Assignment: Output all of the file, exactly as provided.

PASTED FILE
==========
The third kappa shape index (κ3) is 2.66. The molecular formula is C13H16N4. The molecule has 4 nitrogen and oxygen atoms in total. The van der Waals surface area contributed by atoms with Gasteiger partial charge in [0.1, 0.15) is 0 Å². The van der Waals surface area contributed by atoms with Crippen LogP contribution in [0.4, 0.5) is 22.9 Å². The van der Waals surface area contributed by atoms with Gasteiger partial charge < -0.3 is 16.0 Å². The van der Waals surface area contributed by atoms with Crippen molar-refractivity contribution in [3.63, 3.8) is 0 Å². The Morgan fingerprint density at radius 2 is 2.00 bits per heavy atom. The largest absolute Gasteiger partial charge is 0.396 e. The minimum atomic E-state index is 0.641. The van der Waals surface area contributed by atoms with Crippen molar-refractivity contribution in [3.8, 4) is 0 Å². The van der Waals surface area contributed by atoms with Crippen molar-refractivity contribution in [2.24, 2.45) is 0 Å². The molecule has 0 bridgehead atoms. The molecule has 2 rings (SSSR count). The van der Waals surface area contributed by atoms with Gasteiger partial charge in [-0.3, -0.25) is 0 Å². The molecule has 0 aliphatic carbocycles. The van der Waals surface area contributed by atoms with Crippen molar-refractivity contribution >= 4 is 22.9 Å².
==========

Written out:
The third kappa shape index (κ3) is 2.66. The molecular formula is C13H16N4. The molecule has 4 nitrogen and oxygen atoms in total. The van der Waals surface area contributed by atoms with Gasteiger partial charge in [0.1, 0.15) is 0 Å². The van der Waals surface area contributed by atoms with Crippen LogP contribution in [0.4, 0.5) is 22.9 Å². The van der Waals surface area contributed by atoms with Gasteiger partial charge < -0.3 is 16.0 Å². The van der Waals surface area contributed by atoms with Crippen molar-refractivity contribution in [3.63, 3.8) is 0 Å². The Morgan fingerprint density at radius 2 is 2.00 bits per heavy atom. The largest absolute Gasteiger partial charge is 0.396 e. The minimum atomic E-state index is 0.641. The van der Waals surface area contributed by atoms with Crippen molar-refractivity contribution in [3.8, 4) is 0 Å². The van der Waals surface area contributed by atoms with Crippen molar-refractivity contribution in [2.24, 2.45) is 0 Å². The molecule has 0 bridgehead atoms. The molecule has 2 rings (SSSR count). The van der Waals surface area contributed by atoms with Gasteiger partial charge in [-0.3, -0.25) is 0 Å². The molecule has 0 aliphatic carbocycles. The van der Waals surface area contributed by atoms with Crippen molar-refractivity contribution >= 4 is 22.9 Å².